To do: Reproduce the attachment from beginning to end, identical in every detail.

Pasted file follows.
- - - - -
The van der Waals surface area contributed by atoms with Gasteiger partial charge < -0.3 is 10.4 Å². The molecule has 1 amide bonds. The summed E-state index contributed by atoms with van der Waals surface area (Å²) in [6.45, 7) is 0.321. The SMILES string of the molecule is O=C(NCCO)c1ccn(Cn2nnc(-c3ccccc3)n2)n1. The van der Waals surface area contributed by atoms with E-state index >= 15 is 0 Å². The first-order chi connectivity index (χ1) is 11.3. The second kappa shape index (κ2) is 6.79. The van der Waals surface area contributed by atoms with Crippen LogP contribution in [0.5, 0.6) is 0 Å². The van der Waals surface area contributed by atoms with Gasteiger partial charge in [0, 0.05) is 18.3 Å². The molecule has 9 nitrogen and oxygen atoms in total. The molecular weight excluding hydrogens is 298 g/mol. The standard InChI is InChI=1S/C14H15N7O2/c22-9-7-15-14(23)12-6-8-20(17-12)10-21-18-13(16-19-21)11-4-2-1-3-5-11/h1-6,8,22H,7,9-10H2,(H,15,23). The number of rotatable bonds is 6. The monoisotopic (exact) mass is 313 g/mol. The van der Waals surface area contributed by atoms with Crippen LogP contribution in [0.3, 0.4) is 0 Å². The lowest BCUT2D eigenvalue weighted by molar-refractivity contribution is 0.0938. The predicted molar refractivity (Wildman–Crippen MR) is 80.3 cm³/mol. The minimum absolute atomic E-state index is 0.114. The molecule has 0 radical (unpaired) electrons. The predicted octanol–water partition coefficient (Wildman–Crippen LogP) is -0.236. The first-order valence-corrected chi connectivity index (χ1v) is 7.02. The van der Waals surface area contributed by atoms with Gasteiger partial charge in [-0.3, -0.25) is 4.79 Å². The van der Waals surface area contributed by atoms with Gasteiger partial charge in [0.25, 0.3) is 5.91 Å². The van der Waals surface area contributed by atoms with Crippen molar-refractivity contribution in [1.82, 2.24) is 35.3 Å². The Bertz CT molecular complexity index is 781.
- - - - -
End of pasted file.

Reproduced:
The van der Waals surface area contributed by atoms with Gasteiger partial charge < -0.3 is 10.4 Å². The molecule has 1 amide bonds. The summed E-state index contributed by atoms with van der Waals surface area (Å²) in [6.45, 7) is 0.321. The SMILES string of the molecule is O=C(NCCO)c1ccn(Cn2nnc(-c3ccccc3)n2)n1. The van der Waals surface area contributed by atoms with E-state index >= 15 is 0 Å². The first-order chi connectivity index (χ1) is 11.3. The second kappa shape index (κ2) is 6.79. The van der Waals surface area contributed by atoms with Crippen LogP contribution in [0.5, 0.6) is 0 Å². The van der Waals surface area contributed by atoms with Gasteiger partial charge in [0, 0.05) is 18.3 Å². The molecule has 9 nitrogen and oxygen atoms in total. The molecular weight excluding hydrogens is 298 g/mol. The standard InChI is InChI=1S/C14H15N7O2/c22-9-7-15-14(23)12-6-8-20(17-12)10-21-18-13(16-19-21)11-4-2-1-3-5-11/h1-6,8,22H,7,9-10H2,(H,15,23). The number of rotatable bonds is 6. The monoisotopic (exact) mass is 313 g/mol. The van der Waals surface area contributed by atoms with Crippen LogP contribution in [0.3, 0.4) is 0 Å². The lowest BCUT2D eigenvalue weighted by molar-refractivity contribution is 0.0938. The predicted molar refractivity (Wildman–Crippen MR) is 80.3 cm³/mol. The minimum absolute atomic E-state index is 0.114. The molecule has 0 radical (unpaired) electrons. The predicted octanol–water partition coefficient (Wildman–Crippen LogP) is -0.236. The first-order valence-corrected chi connectivity index (χ1v) is 7.02. The van der Waals surface area contributed by atoms with Gasteiger partial charge in [-0.3, -0.25) is 4.79 Å². The van der Waals surface area contributed by atoms with Gasteiger partial charge in [0.25, 0.3) is 5.91 Å². The van der Waals surface area contributed by atoms with Crippen molar-refractivity contribution in [1.82, 2.24) is 35.3 Å². The Bertz CT molecular complexity index is 781.